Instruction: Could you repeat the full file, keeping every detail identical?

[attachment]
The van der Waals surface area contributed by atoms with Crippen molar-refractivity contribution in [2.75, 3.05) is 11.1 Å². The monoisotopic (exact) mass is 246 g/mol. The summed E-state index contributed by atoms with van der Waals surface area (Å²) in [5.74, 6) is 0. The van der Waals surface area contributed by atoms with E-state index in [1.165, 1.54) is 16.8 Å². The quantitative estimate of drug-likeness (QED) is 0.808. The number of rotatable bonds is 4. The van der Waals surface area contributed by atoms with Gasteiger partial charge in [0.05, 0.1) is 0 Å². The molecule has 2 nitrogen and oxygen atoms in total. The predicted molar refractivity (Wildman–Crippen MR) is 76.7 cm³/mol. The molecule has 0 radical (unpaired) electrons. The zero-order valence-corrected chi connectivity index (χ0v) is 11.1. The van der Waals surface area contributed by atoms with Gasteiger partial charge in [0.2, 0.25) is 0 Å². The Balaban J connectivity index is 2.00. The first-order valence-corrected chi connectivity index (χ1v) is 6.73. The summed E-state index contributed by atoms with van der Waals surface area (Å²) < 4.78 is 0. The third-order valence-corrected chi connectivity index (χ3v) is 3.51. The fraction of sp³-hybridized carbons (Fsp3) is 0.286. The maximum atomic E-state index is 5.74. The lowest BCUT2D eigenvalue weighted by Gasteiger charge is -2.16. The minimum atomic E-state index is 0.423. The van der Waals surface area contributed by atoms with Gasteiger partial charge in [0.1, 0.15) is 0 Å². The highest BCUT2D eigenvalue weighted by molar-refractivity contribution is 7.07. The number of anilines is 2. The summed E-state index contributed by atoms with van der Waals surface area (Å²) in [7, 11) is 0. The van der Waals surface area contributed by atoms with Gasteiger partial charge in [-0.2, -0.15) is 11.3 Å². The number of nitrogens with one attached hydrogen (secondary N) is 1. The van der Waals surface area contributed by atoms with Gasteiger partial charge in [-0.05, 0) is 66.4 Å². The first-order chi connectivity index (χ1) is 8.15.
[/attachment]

The van der Waals surface area contributed by atoms with Crippen molar-refractivity contribution in [2.75, 3.05) is 11.1 Å². The monoisotopic (exact) mass is 246 g/mol. The summed E-state index contributed by atoms with van der Waals surface area (Å²) in [5.74, 6) is 0. The van der Waals surface area contributed by atoms with E-state index in [1.165, 1.54) is 16.8 Å². The quantitative estimate of drug-likeness (QED) is 0.808. The number of rotatable bonds is 4. The van der Waals surface area contributed by atoms with Gasteiger partial charge in [0.05, 0.1) is 0 Å². The molecule has 2 nitrogen and oxygen atoms in total. The predicted molar refractivity (Wildman–Crippen MR) is 76.7 cm³/mol. The molecule has 0 radical (unpaired) electrons. The zero-order valence-corrected chi connectivity index (χ0v) is 11.1. The van der Waals surface area contributed by atoms with Gasteiger partial charge in [0.2, 0.25) is 0 Å². The Balaban J connectivity index is 2.00. The first-order valence-corrected chi connectivity index (χ1v) is 6.73. The summed E-state index contributed by atoms with van der Waals surface area (Å²) < 4.78 is 0. The third-order valence-corrected chi connectivity index (χ3v) is 3.51. The fraction of sp³-hybridized carbons (Fsp3) is 0.286. The maximum atomic E-state index is 5.74. The lowest BCUT2D eigenvalue weighted by Gasteiger charge is -2.16. The minimum atomic E-state index is 0.423. The van der Waals surface area contributed by atoms with Gasteiger partial charge in [0.1, 0.15) is 0 Å². The highest BCUT2D eigenvalue weighted by molar-refractivity contribution is 7.07. The number of anilines is 2. The summed E-state index contributed by atoms with van der Waals surface area (Å²) in [7, 11) is 0. The van der Waals surface area contributed by atoms with Gasteiger partial charge in [-0.2, -0.15) is 11.3 Å². The number of nitrogens with one attached hydrogen (secondary N) is 1. The van der Waals surface area contributed by atoms with Gasteiger partial charge in [-0.05, 0) is 66.4 Å². The first-order chi connectivity index (χ1) is 8.15.